Booksellers' First Catalogues
For mere mortals they are astoundingly boring, but for the hard-boiled bibliomaniac they are fascinating reading. - "Für Normalsterbliche von bleierner Langweiligkeit, sind sie für hartgesottene Bibliomanen eine faszinierende Lektüre."
“I issued my first catalogue as a rare book dealer in 1982, while still lecturing in English at the University of Warwick, from which I resigned a couple of years later in order to deal full-time. By contemporary standards it was pretty fancy: photos of the best items, glossy paper, decent typesetting. I was a bit taken aback when my printer described it as "cheap and cheerful". Or maybe it was me he was referring to?”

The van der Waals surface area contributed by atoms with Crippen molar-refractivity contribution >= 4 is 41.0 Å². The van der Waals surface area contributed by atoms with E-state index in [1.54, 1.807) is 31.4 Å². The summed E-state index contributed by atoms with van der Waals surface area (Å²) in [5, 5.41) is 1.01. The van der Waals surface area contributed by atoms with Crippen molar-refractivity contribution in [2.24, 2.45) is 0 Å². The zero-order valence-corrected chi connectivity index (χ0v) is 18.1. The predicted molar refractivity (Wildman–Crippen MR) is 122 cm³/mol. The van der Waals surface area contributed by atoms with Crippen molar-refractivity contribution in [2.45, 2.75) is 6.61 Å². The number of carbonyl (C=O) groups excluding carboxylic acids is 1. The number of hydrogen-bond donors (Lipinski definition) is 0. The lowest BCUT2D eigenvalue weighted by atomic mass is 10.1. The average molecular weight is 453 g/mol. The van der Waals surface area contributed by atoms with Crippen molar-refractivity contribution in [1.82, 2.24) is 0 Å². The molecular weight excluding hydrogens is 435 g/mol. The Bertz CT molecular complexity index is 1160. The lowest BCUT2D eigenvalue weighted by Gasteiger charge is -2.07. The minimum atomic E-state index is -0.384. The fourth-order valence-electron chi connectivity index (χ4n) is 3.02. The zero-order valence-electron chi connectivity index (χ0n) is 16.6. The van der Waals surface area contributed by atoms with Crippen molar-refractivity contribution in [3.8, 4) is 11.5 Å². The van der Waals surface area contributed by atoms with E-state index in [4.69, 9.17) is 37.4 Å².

Booksellers’ firsts are as rare as some rare books. Often printed and produced with much love and energy, yet on cheap paper and for a still small company of customers, they are “used” – and thrown away. Who started when? What did he or she offer? And for what price? Only the first catalogues can answer such questions. How did he or she present the material? With illustrations, elaborate descriptions, old-fashioned, modern, sophisticated or funny? A fine selection of 100 titles, or the abundance of 4000 items in one volume? In form of a “real” print catalogue or as a photocopied list? The catalogues, and especially their covers, reflect the taste and customs of the decades in which they were printed.
Tom Congalton of Between the Covers Rare Books publishes pictures of rare booksellers’ first catalogues on Facebook. The most outstanding examples are presented here. Thank you very much for giving us permission.
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